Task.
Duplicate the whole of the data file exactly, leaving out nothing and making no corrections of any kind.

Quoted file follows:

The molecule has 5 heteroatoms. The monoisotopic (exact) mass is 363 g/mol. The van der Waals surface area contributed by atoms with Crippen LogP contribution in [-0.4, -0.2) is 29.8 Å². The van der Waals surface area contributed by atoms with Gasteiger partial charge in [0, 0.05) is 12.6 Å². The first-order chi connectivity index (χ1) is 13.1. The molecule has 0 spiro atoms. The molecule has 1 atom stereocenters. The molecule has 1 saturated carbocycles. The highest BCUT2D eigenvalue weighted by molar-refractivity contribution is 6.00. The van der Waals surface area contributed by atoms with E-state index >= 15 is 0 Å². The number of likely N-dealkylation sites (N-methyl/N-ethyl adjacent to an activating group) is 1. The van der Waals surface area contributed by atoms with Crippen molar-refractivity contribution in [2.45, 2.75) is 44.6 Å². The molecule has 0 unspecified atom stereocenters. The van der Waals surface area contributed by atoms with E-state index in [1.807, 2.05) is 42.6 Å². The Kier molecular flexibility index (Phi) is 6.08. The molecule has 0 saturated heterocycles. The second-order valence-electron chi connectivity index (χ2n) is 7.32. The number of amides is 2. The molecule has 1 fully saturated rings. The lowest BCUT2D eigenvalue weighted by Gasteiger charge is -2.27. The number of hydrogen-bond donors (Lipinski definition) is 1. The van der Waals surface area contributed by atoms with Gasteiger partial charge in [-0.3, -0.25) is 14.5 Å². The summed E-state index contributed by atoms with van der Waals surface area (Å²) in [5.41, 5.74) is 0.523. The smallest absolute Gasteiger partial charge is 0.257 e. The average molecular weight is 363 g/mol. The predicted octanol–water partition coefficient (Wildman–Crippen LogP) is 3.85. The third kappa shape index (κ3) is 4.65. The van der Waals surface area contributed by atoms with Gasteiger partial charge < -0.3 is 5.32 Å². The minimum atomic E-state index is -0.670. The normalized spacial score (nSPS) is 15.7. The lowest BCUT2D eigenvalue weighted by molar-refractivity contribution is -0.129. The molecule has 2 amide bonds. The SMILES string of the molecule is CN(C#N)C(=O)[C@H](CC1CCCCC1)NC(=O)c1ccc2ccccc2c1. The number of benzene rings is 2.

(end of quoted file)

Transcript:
The molecule has 5 heteroatoms. The monoisotopic (exact) mass is 363 g/mol. The van der Waals surface area contributed by atoms with Crippen LogP contribution in [-0.4, -0.2) is 29.8 Å². The van der Waals surface area contributed by atoms with Gasteiger partial charge in [0, 0.05) is 12.6 Å². The first-order chi connectivity index (χ1) is 13.1. The molecule has 0 spiro atoms. The molecule has 1 atom stereocenters. The molecule has 1 saturated carbocycles. The highest BCUT2D eigenvalue weighted by molar-refractivity contribution is 6.00. The van der Waals surface area contributed by atoms with E-state index >= 15 is 0 Å². The number of likely N-dealkylation sites (N-methyl/N-ethyl adjacent to an activating group) is 1. The van der Waals surface area contributed by atoms with Crippen molar-refractivity contribution in [2.45, 2.75) is 44.6 Å². The molecule has 0 unspecified atom stereocenters. The van der Waals surface area contributed by atoms with E-state index in [1.807, 2.05) is 42.6 Å². The Kier molecular flexibility index (Phi) is 6.08. The molecule has 0 saturated heterocycles. The second-order valence-electron chi connectivity index (χ2n) is 7.32. The number of amides is 2. The molecule has 1 fully saturated rings. The lowest BCUT2D eigenvalue weighted by Gasteiger charge is -2.27. The number of hydrogen-bond donors (Lipinski definition) is 1. The van der Waals surface area contributed by atoms with Gasteiger partial charge in [-0.3, -0.25) is 14.5 Å². The summed E-state index contributed by atoms with van der Waals surface area (Å²) in [5.41, 5.74) is 0.523. The smallest absolute Gasteiger partial charge is 0.257 e. The average molecular weight is 363 g/mol. The predicted octanol–water partition coefficient (Wildman–Crippen LogP) is 3.85. The third kappa shape index (κ3) is 4.65. The van der Waals surface area contributed by atoms with Gasteiger partial charge < -0.3 is 5.32 Å². The minimum atomic E-state index is -0.670. The normalized spacial score (nSPS) is 15.7. The lowest BCUT2D eigenvalue weighted by molar-refractivity contribution is -0.129. The molecule has 2 amide bonds. The SMILES string of the molecule is CN(C#N)C(=O)[C@H](CC1CCCCC1)NC(=O)c1ccc2ccccc2c1. The number of benzene rings is 2.